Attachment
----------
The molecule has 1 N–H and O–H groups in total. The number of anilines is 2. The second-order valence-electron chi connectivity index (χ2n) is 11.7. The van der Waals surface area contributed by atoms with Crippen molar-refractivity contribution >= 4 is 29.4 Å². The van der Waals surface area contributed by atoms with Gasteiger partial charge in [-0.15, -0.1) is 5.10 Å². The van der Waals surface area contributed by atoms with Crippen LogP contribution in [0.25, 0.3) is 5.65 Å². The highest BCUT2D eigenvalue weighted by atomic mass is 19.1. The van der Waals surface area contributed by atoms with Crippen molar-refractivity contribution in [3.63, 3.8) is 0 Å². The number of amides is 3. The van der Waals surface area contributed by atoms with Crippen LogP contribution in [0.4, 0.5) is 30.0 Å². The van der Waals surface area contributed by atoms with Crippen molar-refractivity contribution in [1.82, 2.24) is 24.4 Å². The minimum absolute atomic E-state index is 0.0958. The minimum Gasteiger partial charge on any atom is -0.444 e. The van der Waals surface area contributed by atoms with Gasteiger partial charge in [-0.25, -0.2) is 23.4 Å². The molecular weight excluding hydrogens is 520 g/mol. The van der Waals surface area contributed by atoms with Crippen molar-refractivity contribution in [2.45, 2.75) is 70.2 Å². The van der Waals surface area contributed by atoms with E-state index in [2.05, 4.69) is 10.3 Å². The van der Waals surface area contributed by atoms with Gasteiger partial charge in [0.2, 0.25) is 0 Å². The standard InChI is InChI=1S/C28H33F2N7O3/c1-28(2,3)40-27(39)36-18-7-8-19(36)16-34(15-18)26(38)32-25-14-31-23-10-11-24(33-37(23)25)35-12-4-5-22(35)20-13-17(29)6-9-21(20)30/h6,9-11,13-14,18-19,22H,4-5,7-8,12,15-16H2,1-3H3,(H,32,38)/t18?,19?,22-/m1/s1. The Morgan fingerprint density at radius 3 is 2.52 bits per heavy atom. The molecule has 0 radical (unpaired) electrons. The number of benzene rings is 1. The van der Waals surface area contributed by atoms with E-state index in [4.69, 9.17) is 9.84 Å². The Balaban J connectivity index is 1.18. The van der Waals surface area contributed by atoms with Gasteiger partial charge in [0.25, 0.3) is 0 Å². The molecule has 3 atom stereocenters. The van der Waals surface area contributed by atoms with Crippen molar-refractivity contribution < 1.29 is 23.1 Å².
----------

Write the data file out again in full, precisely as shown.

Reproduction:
The molecule has 1 N–H and O–H groups in total. The number of anilines is 2. The second-order valence-electron chi connectivity index (χ2n) is 11.7. The van der Waals surface area contributed by atoms with Crippen molar-refractivity contribution >= 4 is 29.4 Å². The van der Waals surface area contributed by atoms with Gasteiger partial charge in [-0.15, -0.1) is 5.10 Å². The van der Waals surface area contributed by atoms with Crippen LogP contribution in [0.25, 0.3) is 5.65 Å². The highest BCUT2D eigenvalue weighted by atomic mass is 19.1. The van der Waals surface area contributed by atoms with Crippen molar-refractivity contribution in [3.63, 3.8) is 0 Å². The number of amides is 3. The van der Waals surface area contributed by atoms with Crippen LogP contribution in [0.4, 0.5) is 30.0 Å². The van der Waals surface area contributed by atoms with Crippen molar-refractivity contribution in [1.82, 2.24) is 24.4 Å². The minimum absolute atomic E-state index is 0.0958. The minimum Gasteiger partial charge on any atom is -0.444 e. The van der Waals surface area contributed by atoms with Gasteiger partial charge in [-0.25, -0.2) is 23.4 Å². The molecular weight excluding hydrogens is 520 g/mol. The van der Waals surface area contributed by atoms with Crippen molar-refractivity contribution in [2.45, 2.75) is 70.2 Å². The van der Waals surface area contributed by atoms with E-state index in [2.05, 4.69) is 10.3 Å². The van der Waals surface area contributed by atoms with Gasteiger partial charge in [0.2, 0.25) is 0 Å². The standard InChI is InChI=1S/C28H33F2N7O3/c1-28(2,3)40-27(39)36-18-7-8-19(36)16-34(15-18)26(38)32-25-14-31-23-10-11-24(33-37(23)25)35-12-4-5-22(35)20-13-17(29)6-9-21(20)30/h6,9-11,13-14,18-19,22H,4-5,7-8,12,15-16H2,1-3H3,(H,32,38)/t18?,19?,22-/m1/s1. The Morgan fingerprint density at radius 3 is 2.52 bits per heavy atom. The molecule has 0 radical (unpaired) electrons. The number of benzene rings is 1. The van der Waals surface area contributed by atoms with E-state index in [4.69, 9.17) is 9.84 Å². The Balaban J connectivity index is 1.18. The van der Waals surface area contributed by atoms with Gasteiger partial charge in [0.25, 0.3) is 0 Å². The molecule has 3 atom stereocenters. The van der Waals surface area contributed by atoms with Crippen molar-refractivity contribution < 1.29 is 23.1 Å².